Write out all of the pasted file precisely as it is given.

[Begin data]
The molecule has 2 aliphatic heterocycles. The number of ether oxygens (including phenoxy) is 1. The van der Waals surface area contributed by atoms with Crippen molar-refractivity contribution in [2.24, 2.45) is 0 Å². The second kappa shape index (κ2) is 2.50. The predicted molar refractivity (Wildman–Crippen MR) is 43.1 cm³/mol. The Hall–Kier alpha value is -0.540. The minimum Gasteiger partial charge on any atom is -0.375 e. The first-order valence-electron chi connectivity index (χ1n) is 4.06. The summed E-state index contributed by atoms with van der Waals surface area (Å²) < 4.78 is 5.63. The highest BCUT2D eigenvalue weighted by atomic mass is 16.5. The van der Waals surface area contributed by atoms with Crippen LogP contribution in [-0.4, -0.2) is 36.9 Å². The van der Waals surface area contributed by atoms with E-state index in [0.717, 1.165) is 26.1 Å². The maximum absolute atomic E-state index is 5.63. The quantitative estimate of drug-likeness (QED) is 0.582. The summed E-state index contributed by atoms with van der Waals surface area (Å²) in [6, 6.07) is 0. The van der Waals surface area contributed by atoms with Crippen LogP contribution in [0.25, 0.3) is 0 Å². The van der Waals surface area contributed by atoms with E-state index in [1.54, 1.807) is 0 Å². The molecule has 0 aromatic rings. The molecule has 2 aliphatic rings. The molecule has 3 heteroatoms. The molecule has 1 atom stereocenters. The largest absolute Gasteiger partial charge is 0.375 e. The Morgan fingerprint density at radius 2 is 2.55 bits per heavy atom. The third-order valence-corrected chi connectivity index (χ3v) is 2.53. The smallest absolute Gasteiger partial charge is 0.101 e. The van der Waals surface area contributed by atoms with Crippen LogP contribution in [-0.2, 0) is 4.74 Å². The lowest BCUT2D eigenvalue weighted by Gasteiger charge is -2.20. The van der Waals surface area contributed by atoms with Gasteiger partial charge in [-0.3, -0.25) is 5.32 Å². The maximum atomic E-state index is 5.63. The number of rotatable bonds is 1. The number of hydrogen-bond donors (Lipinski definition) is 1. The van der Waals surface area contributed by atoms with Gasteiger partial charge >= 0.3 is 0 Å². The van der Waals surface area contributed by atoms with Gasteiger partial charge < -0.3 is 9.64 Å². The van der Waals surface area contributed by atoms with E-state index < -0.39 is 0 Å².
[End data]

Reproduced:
The molecule has 2 aliphatic heterocycles. The number of ether oxygens (including phenoxy) is 1. The van der Waals surface area contributed by atoms with Crippen molar-refractivity contribution in [2.24, 2.45) is 0 Å². The second kappa shape index (κ2) is 2.50. The predicted molar refractivity (Wildman–Crippen MR) is 43.1 cm³/mol. The Hall–Kier alpha value is -0.540. The minimum Gasteiger partial charge on any atom is -0.375 e. The first-order valence-electron chi connectivity index (χ1n) is 4.06. The summed E-state index contributed by atoms with van der Waals surface area (Å²) < 4.78 is 5.63. The highest BCUT2D eigenvalue weighted by atomic mass is 16.5. The van der Waals surface area contributed by atoms with Crippen LogP contribution in [-0.4, -0.2) is 36.9 Å². The van der Waals surface area contributed by atoms with E-state index in [0.717, 1.165) is 26.1 Å². The maximum absolute atomic E-state index is 5.63. The quantitative estimate of drug-likeness (QED) is 0.582. The summed E-state index contributed by atoms with van der Waals surface area (Å²) in [6, 6.07) is 0. The van der Waals surface area contributed by atoms with Crippen LogP contribution in [0.25, 0.3) is 0 Å². The van der Waals surface area contributed by atoms with E-state index in [1.54, 1.807) is 0 Å². The molecule has 0 aromatic rings. The molecule has 2 aliphatic rings. The molecule has 3 heteroatoms. The molecule has 1 atom stereocenters. The largest absolute Gasteiger partial charge is 0.375 e. The Morgan fingerprint density at radius 2 is 2.55 bits per heavy atom. The third-order valence-corrected chi connectivity index (χ3v) is 2.53. The smallest absolute Gasteiger partial charge is 0.101 e. The van der Waals surface area contributed by atoms with Crippen LogP contribution in [-0.2, 0) is 4.74 Å². The lowest BCUT2D eigenvalue weighted by Gasteiger charge is -2.20. The van der Waals surface area contributed by atoms with Gasteiger partial charge in [-0.3, -0.25) is 5.32 Å². The maximum atomic E-state index is 5.63. The number of rotatable bonds is 1. The number of hydrogen-bond donors (Lipinski definition) is 1. The van der Waals surface area contributed by atoms with Gasteiger partial charge >= 0.3 is 0 Å². The van der Waals surface area contributed by atoms with Gasteiger partial charge < -0.3 is 9.64 Å². The van der Waals surface area contributed by atoms with E-state index < -0.39 is 0 Å².